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KABYLIA. The rugged mountainous area known as the Kabylia lies to the east of Algiers, adjacent to the Mediterranean littoral. Endowed with meager resources, it is one of North Africa’s most densely populated regions; densities range from 70 to more than 250 inhabitants per square kilometer. Its traditional economy depended upon arboriculture, supplemented by grain production and small-scale livestock breeding; vast forests of oak and cork provided additional sustenance. These resources would hardly have sufficed had not the Kabyles historically migrated as laborers to Algeria’s cities and, in this century, increasingly to France.

A unique geographic and ecological zone, the Kabylia has long constituted a cultural unit apart from the rest of Algeria. Here ancient Berber culture, with its own language, customary laws, social organization, and traditions, has been preserved. While the Kabyles are all Sunni Muslims, Arabic has only imperfectly penetrated their mountain strongholds; Berber languages are still spoken in some places. Under the Ottoman Turks (c. 1525-1830), the Kabyles maintained their own political, religious, and administrative institutions. The village constituted a sort of municipal republic under a quasidemocratic council of notables (the jama’ah). Intrepid warriors and fiercely independent, the Kabyles were among the last conquered by France in bitter campaigns waged between 1847 and 1857. During Amlr `Abd al-Qadir’s jihad (1832-1847), he appointed a caliph to the Kabylia; yet its inhabitants characteristically declined to recognize the amir as sultan. The Kabyles were the major participants in the great Muqran! insurrection of 1871, the last rebellion of this scale until the 1945 Setif uprising, a prelude to the liberation movement.

Several sociopolitical developments under the colonial regime placed the Kabyles in the vanguard of the national liberation struggle. Through a deliberate policy of divide and rule, the French provided modern secular education to the region, which claimed more gallicized schools than elsewhere. Concurrently, Kabyle emigration to the cities commenced just before World War 1. In Paris the Kabyles played a predominant role in the Etoile Nord-Africaine (North African Star), a militant nationalist party established in 1926 under Messali Hadi (Messali al-Hajj). [See the biography of Messali al-Hajj.] After the brutal suppression of the Setif uprising, a small group of largely Kabyle activists under Belkasem Krim took to the maquis to oppose colonial rule. When the nationalist insurrection erupted on 1 November 1954, this group formed the nucleus for the FLN (National Liberation Front).

Recently the region has evinced a movement of Berber (Kabyle) cultural irredentism, a reaction to the program of arabization and centralization launched in the late 1960s under President Houari Boumedienne. Resistance coalesced in the early 1980s into the Kabyle Cultural Movement, culminating in student strikes and demonstrations at the university in Tizi Ouzou, Kabylia’s provincial capital. The short-lived experiment in democratization beginning in 1989 spawned several Berber parties. The Rally for Culture and Democracy, under Said Saadi, is the successor to the semiclandestine Cultural Movement party, created during the so-called Berber Spring of 198o. In addition, the Kabylia produced a latter-day version of the Socialist Forces Front (FFS), whose current leader, Hocine Alt Ahmad, was among the FLN’s founders. Both parties’ platforms advocate minority rights, a secular state, and a pluralistic society. In the December 1991 elections the FFS placed second after the FIS (Islamic Salvation Front; Jabhat al-Inqadh al-Islam!) and ahead of the FLN, Algeria’s single dominant party since 1962. While some votes cast for the Kabyle parties may have represented votes against both the discredited FLN and the Islamic party, the FFS’s success may indicate that the Kabyles will again play a leading role in Algerian political life.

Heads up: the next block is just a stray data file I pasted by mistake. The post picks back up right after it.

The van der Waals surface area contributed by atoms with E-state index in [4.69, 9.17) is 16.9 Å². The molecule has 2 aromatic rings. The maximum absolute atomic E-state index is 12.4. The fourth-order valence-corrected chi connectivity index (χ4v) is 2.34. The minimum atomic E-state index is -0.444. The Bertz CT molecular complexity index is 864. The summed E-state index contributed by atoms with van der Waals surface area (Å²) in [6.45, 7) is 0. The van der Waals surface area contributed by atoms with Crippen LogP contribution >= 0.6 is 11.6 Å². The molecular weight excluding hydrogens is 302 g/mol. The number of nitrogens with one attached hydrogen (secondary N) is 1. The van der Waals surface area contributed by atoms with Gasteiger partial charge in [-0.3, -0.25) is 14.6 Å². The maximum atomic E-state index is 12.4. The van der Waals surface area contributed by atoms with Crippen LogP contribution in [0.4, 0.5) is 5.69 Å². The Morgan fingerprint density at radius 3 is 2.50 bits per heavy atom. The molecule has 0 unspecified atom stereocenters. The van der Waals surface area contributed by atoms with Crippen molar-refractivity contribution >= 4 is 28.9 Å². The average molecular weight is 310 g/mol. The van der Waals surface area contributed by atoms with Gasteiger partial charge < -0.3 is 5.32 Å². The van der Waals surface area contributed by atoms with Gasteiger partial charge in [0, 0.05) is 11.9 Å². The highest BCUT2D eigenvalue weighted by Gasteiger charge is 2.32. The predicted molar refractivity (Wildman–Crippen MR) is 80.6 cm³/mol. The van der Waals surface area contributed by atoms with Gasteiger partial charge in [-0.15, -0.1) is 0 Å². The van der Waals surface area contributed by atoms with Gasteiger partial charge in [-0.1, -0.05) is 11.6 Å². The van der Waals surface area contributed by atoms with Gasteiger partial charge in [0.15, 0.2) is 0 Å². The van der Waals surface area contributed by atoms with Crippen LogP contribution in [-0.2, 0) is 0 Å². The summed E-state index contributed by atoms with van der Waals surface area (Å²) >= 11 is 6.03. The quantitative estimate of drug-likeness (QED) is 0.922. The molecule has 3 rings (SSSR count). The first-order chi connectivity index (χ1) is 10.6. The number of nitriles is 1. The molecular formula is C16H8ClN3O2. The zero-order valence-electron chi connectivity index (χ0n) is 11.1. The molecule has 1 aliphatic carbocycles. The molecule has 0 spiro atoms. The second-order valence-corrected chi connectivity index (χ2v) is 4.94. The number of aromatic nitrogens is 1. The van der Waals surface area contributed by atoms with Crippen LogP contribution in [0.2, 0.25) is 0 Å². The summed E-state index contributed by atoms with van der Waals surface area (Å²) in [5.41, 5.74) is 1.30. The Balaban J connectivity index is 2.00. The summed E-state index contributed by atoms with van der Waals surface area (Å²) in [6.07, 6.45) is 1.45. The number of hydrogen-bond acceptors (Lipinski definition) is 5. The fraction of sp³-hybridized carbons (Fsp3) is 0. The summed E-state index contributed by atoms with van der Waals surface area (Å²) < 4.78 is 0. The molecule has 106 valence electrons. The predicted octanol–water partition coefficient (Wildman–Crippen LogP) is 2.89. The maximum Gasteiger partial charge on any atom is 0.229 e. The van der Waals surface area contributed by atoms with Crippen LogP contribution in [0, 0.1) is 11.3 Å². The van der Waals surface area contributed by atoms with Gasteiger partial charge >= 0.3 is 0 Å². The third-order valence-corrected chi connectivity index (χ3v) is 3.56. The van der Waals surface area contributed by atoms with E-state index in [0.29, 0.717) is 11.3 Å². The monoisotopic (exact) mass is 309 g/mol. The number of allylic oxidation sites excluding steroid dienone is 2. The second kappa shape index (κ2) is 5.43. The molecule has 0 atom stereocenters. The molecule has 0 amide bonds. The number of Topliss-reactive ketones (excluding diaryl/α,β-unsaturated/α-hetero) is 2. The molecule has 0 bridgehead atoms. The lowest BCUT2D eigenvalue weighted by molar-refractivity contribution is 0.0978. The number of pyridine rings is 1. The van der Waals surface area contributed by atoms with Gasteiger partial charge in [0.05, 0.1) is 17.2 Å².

[See also Algeria; Islamic Salvation Front.]


Ageron, Charles-Robert. Modern Algeria: A History from 1830 to the Present. Translated from the French and edited by Michael Brett. London, 1991. The most succinct statement of modern Algerian history available, by the premier French historian of colonial Algeria.

Bourdieu, Pierre. The Algerians. Translated from the French by Alan C. M. Ross. Boston, 1962. This work by France’s leading sociologist and expert on the Kabylia contains a chapter devoted to Kabyle society.

Quandt, William. “The Berbers in the Algerian Political Elite.” In Arabs and Berbers: From Tribe to Nation in North Africa, edited by Ernest Gellner and Charles Micaud, pp. 285-303. Lexington, Mass., 1972.

Roberts, Hugh. Algerian Socialism and the Kabyle Question. Norwich, 1981. Concentrating mainly on the postcolonial period, this study contains valuable background information on the Kabyles and the Kabylia in terms of economy, society, and politics.


Azhar Niaz Article's Source: http://islamicus.org/kabylia/

  • writerPosted On: July 18, 2014
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